However, while there’s good elements, there’s also bad or even “meh” elements. There are new characters here or there, like Mr. Hinx (played by Dave Bautista) the mostly-silent gigantic strongman henchman, Lucia Sciarra (played by Monica Bellucci) the widow of an assassin Bond killed, C (played by Andrew Scott) the “progressive” government member who pushes for more drone attacks and other surveillance methods instead of field agents, Dr. Madeline Swann (played by Lea Seydoux) the daughter of Mr. White (played by Jasper Christensen), who was a dual member of both SPECTRE and its subsidiary Quantum, a doctor that SPECTRE wants to kill because of information she has on them thanks to her father, who asked Bond to protect her before he killed himself after SPECTRE poisoned him. Longstanding characters also return like Gareth Mallory (played by Ralph Fiennes) the new M, Q (played by Ben Whishaw) the MI6 quartermaster, Eve Moneypenny (played by Naomie Harris) who is M’s assistant and Bond’s “friend” I guess, and Bill Tanner (played by Rory Kinnear) the MI6 Chief of Staff. There’s also a surprise appearance by the previous M (played by Judi Dench).
However, their roles end up going a bit nowhere or to the obvious. Hinx is just there to chase Bond and his ultimate fate is unclear as it is unsure whether he’s really dead or not after being dragged off a train by a chain (weird rhyme there lol), so who knows if he’ll become a recurring henchman for future films, and seriously that’s how Dave Bautista is used in this film? I mean, that’s Dave Bautista for crying out loud! He was Drax in Guardians of the Galaxy! He’s gonna be in Blade Runner 2! Lucia Sciarra just ends up being another hot chick that Bond sleeps with, because it’s Monica Bellucci who’s really hot and is a Bond girl in a Bond film, the oldest Bond girl in a Bond film to date, and simply provides some exposition (and foreplay) and never seen again, despite that Bond saved her from some SPECTRE assassins trying to kill her and they’ll probably send more to kill her next time, so good work on that, James! Also, he has sex with her on the day of her husband’s FUNERAL. And C just ends up being a government douchebag who, surprise, is actually working for the evil organization this whole time!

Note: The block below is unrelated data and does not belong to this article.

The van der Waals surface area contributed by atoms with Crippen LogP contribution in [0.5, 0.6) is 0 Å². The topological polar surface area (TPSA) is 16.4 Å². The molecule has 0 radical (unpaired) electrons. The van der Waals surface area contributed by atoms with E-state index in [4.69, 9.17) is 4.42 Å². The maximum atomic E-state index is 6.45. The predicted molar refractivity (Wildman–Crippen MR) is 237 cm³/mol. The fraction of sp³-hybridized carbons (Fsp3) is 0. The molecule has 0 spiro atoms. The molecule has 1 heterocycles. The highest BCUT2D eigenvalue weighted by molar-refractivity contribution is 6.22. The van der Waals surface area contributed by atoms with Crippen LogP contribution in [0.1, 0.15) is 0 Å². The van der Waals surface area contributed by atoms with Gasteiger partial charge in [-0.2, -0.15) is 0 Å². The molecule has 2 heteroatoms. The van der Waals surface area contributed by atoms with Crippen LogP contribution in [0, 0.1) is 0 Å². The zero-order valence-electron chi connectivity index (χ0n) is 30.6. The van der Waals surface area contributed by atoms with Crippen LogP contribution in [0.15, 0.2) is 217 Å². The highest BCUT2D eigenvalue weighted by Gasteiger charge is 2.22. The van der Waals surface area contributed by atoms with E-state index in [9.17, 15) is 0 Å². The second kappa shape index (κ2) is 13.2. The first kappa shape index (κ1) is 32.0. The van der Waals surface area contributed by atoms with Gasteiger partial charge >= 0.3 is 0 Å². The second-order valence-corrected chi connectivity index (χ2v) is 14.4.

I mentioned that this movie is kinda boring, and it is. I’m not saying it’s bad. It’s got great visuals, cinematography, beautiful locations and landscapes for the settings, the premise is interesting, and the acting was great by everyone in it, regardless of screen time. However, the plot is pretty generic in its depiction of the hero vs. secret evil organization secretly controlling everything behind the scenes (as Honest Trailers put it, Captain America: The Winter Soldier was more interesting in this idea). The movie just seems formulaic and by-the-numbers at times, with the gadgets, the car, MI6 lecturing Bond on his methods, the girls who are basically there as sex objects, and a lot of talking moments that make the movie seem dull than interesting and providing some world-building, the movie keeps dragging and padding at certain points, and it seems a bit weird in trying to balance the realism and grittiness of the past Craig films with the wacky and outlandishness of the older movies. Even the theme song, “Writing’s on the Wall” by Sam Smith, seems pretty cool, but not as epic, cool, and memorable as “Skyfall” by Adele (though kudos for both songs winning Golden Globes and Oscars). The ending is also kinda abrupt. Basically, it’s kinda fun to watch, but nothing that memorable in it, even by James Bond standards, especially considering this is by the same people that did Skyfall.
Regardless, this isn’t a bad film, but not particularly a very good film either. The franchise will continue, as the end credits said “James Bond will return”. Sam Mendes, who did a good job directing this film and Skyfall, won’t return though from what I’ve heard, and it’s uncertain whether Craig will return for the next one, so who knows what’ll happen. All’s I can say is that the next one better be “shaken, not stirred” (hey I had to make a Bond pun for this, sue me).